Student Care Plans On Tb

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    I need some assistance on how to word a hypothetical care plan for TB with knowledge deficit. My last knowledge deficit was not what my instructor wanted, i want by the book but I did not fit the profile. Help
  2. 4 Comments so far...

  3. 0
    Welcome to the site, enjoy your stay and best wishes to you!
  4. 0
    Hi. I don't know if this is going to work for you. But please visit these two websites for sample care plans. I personally never checked them out but my classmate said they are great places to find care plans for any diseases.

    www.careplan.com
    www.rncentral.com

    Hope this helps.

    El


    Quote from ijoy
    I'm a LVN student 2nd semester, and having a problem with care plans, my books detail information but the final paperwork is not acceptable. Can some please help with my resent cp for: Knowledge Deficit on TB, this is a hypothetical pt, no any help is appreciated.
  5. 0
    Moved to Nursing Student Assistance forum.
  6. 0
    For Deficient Knowledge, you first need to assess the client's level of consciousness (alert, oriented X 4), his or her education level, and his or her reading level (usually 2 years below education level). Most of the American public require printed material on a 5th grade reading level. Next you need to determine the client's preferred learning style: one-on-one instruction, pamphlet or printed material, video, or a combination of these? One-on-one instruction with combination of printed material (on 5th grade reading level with lots of pictures) is preferred.

    Teaching is vitally important for the client with active tuberculosis. This will help ensure the client completes the medication regimen and help avoid the emergence of multidrug resistant TB and spread of the TB in society. Areas of teaching:

    Medications/ side effects.
    Combination drug therapy: use of multiple oral medications. The use of multiple-drug regimens destroys organisms as quickly as possible and minimizes the emergence of drug-resistant organisms and transmission of the TB pathogen.

    Isoniazid (INH) and Rifampin throughout therapy (most effective).
    Pyrazinamide is added for 1st 2 months.
    Ethambutol is also added for the 1st 4-6 weeks, until sensitivities received. If the other three medications are cleared by the sensitivities, then this drug will be dropped. These four are the standard part of initial treatment.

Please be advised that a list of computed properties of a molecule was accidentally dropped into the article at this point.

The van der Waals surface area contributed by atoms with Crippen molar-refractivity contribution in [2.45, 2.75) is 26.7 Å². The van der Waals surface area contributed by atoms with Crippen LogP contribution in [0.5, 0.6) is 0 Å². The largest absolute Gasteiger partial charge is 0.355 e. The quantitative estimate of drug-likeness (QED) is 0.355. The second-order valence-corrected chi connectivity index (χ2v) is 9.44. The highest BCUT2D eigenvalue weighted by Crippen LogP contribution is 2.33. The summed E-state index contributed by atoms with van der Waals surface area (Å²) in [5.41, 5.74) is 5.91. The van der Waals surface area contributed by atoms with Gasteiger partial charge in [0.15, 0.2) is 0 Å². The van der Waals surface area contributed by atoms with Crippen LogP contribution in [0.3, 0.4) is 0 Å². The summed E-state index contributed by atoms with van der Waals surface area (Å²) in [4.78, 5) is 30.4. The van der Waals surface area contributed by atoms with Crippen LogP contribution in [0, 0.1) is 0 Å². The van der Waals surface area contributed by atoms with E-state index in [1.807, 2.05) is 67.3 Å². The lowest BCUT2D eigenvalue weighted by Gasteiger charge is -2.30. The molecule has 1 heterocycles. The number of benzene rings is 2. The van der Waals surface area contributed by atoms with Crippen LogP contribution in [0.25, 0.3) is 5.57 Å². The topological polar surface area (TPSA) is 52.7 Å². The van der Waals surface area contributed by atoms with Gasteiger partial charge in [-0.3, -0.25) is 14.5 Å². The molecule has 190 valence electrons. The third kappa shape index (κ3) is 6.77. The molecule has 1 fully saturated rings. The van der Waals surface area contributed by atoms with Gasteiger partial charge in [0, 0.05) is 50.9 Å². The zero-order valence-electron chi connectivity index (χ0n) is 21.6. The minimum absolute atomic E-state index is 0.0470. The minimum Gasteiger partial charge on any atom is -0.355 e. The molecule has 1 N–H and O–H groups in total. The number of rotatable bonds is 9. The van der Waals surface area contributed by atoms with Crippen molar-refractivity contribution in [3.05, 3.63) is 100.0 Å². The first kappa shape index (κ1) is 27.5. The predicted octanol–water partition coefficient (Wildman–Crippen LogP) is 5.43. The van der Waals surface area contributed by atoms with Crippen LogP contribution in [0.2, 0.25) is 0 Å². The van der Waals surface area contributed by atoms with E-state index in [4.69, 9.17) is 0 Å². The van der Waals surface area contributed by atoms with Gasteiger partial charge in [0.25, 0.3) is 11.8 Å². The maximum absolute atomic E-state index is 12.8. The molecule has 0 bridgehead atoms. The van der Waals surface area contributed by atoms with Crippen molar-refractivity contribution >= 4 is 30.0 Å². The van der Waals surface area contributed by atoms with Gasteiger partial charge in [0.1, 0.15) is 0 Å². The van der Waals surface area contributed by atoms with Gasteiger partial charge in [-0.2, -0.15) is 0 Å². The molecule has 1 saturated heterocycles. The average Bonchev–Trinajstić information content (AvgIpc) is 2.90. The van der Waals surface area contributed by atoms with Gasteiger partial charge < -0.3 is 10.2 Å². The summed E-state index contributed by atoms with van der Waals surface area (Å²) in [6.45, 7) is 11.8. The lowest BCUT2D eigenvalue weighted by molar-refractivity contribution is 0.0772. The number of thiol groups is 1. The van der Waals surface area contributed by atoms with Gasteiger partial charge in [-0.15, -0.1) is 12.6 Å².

Streptomycin may be added for multidrug resistant TB or in the case of hepatotoxicity.

    The duration of drug therapy with this combination is approximately 6 -12 months. TB drugs have multiple side effects, most notably liver toxicity, loss of vision, and loss of hearing. Teach patient the side effects and observe patient closely during therapy.

    Patients are monitored during the course of drug treatment. Strict adherence to the prescribed drug regimen is crucial for suppressing the disease and preventing the emergence of multidrug resistance tuberculosis strains. A strain of MDR TB develops when a case of drug-susceptible tuberculosis is improperly or incompletely treated. The nurse's major role is teaching the client about drug therapy, monitoring for side effects from these powerful drugs, and directly observing the client take the medications. All active tuberculosis cases in North Carolina, require Direct Observation Therapy. The community health nurse must go to the client’s residence to give client medication—must watch client swallow the pills (this is called Direct Observation Therapy). Direct Observation Therapy occurs every day for the first two weeks of therapy, and then twice weekly for the next 5-1/2 months of therapy.

    Isolation/ Preventing Disease Spread:
    The hospitalized client with active TB is placed under airborne precautions in a well-ventilated room. The room should have at least 6 exchanges of fresh air per minute and should be ventilated to the outside. Nurse wears an N-95 or HEPA respirator when caring for the patient, or in room. When there is a risk of hand and clothing contamination, standard precautions are implemented by using appropriate barrier protection (gowns and gloves). Thorough hand-washing, of course, before and after client care.

    The risk of transmission of TB is greatly decreased after 2-3 consecutive weeks of effective drug therapy with clinical improvement. The client cannot be taken off of isolation, however, until he or she has three negative sputum cultures (usually about 2-3 months). The client must then continue with the prescribed drugs for 6 months or longer as prescribed.

    Precautions are discontinued after the client is no longer considered infectious (after three negative sputum cultures, while on antibiotic therapy). All procedures possible should be performed on the client in the negative pressure room, during the time the client is still considered infectuous. Clients at home must stay in their home until there are three negative sputum cultures with antibiotic therapy.

    Nutrition:
    Well-balanced diet, rich in iron, protein, vitamin C. Vitamin B-6 (pyridoxine) must be used concurrently with Isoniazid.


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